10 Canned Sequels We Still Wish Would Be Made

E.T.

There was a time in Hollywood where sequels to successful movies were the exception, not the rule. More often that not, if a picture was a success, like 1940's The Road to Singapore with Bob Hope and Bing Crosby, studios would reunite its cast for other stories or adventures that were not sequels in the true sense of the word. Bogie and Bacall. Martin and Lewis. Lemmon and Matthau. Abbot and Costello.

Sure there were film franchises like the Bowery Boys and Dagwood and Blondie, and later film series like the James Bond and Pink Panther films. But these took familiar characters and sent them on new adventures with each outing. The modern sequel continues the storyline of the original, and there are some fine examples like The Godfather Part II, The Road Warrior, The Empire Strikes Back and Aliens, all of which were worthy sequels and terrific films. Then there are those sequels that are but cheap, low-budget knockoffs of great films, often produced without the participation of the orginal cast or filmmakers. Does anyone remember The Sting II, Jaws 2 or Caddyshack II? Finally there are those sequels which were promised, teased or in development that never happened for one reason or another. Planned sequels are often canned because of lower-than-expected box office returns on the original. Or because key personnel become unavailable. Or because the planets are not in alignment. But whatever the reason, there are a number of mothballed movie sequels we would still love to see. Here are ten of them (and no, Catwoman 2 is not among them).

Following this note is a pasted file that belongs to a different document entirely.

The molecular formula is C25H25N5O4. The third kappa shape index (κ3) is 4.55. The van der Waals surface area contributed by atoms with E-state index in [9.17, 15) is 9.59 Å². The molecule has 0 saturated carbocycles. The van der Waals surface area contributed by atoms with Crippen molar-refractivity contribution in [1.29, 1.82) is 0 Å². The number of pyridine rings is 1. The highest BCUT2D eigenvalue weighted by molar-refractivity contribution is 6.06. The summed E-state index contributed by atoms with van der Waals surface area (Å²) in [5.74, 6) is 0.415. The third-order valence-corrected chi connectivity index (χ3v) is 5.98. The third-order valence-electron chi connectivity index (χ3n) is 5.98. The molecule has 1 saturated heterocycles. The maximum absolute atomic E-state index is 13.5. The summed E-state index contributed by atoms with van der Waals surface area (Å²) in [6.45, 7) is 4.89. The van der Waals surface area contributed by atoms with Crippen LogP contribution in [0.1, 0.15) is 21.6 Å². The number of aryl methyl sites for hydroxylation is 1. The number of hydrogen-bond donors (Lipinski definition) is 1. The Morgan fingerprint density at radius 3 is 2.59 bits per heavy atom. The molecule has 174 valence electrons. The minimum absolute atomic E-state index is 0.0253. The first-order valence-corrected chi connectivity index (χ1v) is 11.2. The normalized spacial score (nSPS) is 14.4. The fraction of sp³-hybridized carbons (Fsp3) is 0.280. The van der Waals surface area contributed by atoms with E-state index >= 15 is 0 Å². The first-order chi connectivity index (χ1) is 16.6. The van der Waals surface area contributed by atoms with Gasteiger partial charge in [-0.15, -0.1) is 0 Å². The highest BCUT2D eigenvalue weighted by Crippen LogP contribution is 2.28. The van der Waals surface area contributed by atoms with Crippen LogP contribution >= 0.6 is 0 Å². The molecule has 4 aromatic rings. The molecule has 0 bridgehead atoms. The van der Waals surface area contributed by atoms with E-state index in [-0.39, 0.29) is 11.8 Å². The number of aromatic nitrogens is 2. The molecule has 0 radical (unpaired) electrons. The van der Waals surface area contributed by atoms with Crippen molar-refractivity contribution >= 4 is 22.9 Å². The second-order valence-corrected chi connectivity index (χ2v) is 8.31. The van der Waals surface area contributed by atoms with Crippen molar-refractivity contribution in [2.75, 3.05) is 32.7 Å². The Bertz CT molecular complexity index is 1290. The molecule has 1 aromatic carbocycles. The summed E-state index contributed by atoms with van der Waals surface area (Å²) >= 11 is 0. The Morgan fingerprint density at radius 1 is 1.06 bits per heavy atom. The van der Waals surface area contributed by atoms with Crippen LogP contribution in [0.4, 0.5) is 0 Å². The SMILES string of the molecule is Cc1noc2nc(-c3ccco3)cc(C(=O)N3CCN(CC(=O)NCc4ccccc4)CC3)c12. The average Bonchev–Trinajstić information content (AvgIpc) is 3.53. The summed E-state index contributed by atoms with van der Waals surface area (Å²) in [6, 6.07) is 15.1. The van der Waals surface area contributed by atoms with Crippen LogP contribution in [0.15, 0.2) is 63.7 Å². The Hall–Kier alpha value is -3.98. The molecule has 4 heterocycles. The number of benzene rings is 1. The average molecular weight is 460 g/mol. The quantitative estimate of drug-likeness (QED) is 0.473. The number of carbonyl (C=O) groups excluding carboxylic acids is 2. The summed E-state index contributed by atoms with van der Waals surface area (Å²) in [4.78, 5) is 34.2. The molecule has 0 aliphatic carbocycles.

10. E.T.: Nocturnal Fears

ET and Elliott

While E.T. was still in theaters, one of its young costars, Drew Barrymore, became a media darling. Appearing on The Tonight Show with Johnny Carson, she revealed that director Steven Spielberg had spoken with her about a sequel to E.T. She coyly let slip that she wasn't supposed to talk about it with anyone.

E.T. was the biggest hit of 1982, and garnered nine Oscar nominations including Best Director and Best Picture. Rumors about a sequel continued to float around, and there was even talk about a possible script in the works by E.T. scribe Melissa Mathison. But despite all the chatter, a sequel was never made. Spielberg wisely chose not to compromise the magic of the original film with a sequel. Expectations from audiences would logically be very high, and a sequel would have to be a masterful piece of cinema to live up to those expectations. But what would an E.T. sequel have looked like? What has seeped its way into popular culture is a 10-page treatment called E.T.: Nocturnal Fears, written by Spielberg and Mathison and dated July, 1982. PDF's of this treatment are now floating around the Internet. While the treatment features the original cast, the tone is significantly darker. The aliens that land in the wooded clearing this time, in response to E.T.€™s "phone home" message, are bad aliens. The kids are kidnapped and Elliott is tortured. In the end, however, the beloved E.T. returns to Earth to save the day. A sequel to E.T., if made today, might not benefit from an appearance by the original cast. These kids are now in their 40s. Would audiences swallow a story with E.T. and a new cast of kids? Probably not. What about a reunion with Elliott, now grown and with children of his own? That holds some possibilities. Exploring the character of E.T. in a deeper way than the original was able to, revealing more about his people and culture, might prove interesting and nearly as magical as the original. Surely there is a story there. But would a sequel to E.T., particularly now, tarnish the magic of the original? We€™ll probably never know. At least, not in Spielberg€™s lifetime.
 
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Not to be confused with the captain of the Enterprise, James Kirk is a writer and film buff who lives in South Carolina.

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